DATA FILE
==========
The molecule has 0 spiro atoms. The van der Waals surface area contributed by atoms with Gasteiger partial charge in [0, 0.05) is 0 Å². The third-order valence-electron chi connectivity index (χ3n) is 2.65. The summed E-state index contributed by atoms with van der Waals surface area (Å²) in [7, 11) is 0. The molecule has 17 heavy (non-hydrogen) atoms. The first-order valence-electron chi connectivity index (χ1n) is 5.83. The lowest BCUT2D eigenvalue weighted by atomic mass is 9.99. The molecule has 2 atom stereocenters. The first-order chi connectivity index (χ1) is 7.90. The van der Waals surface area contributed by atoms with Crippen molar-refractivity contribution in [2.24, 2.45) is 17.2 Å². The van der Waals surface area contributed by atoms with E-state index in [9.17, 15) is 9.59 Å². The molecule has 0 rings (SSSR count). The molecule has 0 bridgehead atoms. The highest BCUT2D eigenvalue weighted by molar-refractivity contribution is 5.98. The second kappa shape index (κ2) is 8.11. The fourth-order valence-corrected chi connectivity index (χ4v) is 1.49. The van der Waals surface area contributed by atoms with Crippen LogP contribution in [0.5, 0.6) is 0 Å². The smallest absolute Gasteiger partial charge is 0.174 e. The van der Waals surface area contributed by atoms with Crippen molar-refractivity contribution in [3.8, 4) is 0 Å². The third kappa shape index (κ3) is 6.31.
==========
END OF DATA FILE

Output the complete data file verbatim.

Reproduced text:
The molecule has 0 spiro atoms. The van der Waals surface area contributed by atoms with Gasteiger partial charge in [0, 0.05) is 0 Å². The third-order valence-electron chi connectivity index (χ3n) is 2.65. The summed E-state index contributed by atoms with van der Waals surface area (Å²) in [7, 11) is 0. The molecule has 17 heavy (non-hydrogen) atoms. The first-order valence-electron chi connectivity index (χ1n) is 5.83. The lowest BCUT2D eigenvalue weighted by atomic mass is 9.99. The molecule has 2 atom stereocenters. The first-order chi connectivity index (χ1) is 7.90. The van der Waals surface area contributed by atoms with Crippen molar-refractivity contribution in [2.24, 2.45) is 17.2 Å². The van der Waals surface area contributed by atoms with E-state index in [9.17, 15) is 9.59 Å². The molecule has 0 rings (SSSR count). The molecule has 0 bridgehead atoms. The highest BCUT2D eigenvalue weighted by molar-refractivity contribution is 5.98. The second kappa shape index (κ2) is 8.11. The fourth-order valence-corrected chi connectivity index (χ4v) is 1.49. The van der Waals surface area contributed by atoms with Crippen LogP contribution in [0.5, 0.6) is 0 Å². The smallest absolute Gasteiger partial charge is 0.174 e. The van der Waals surface area contributed by atoms with Crippen molar-refractivity contribution in [3.8, 4) is 0 Å². The third kappa shape index (κ3) is 6.31.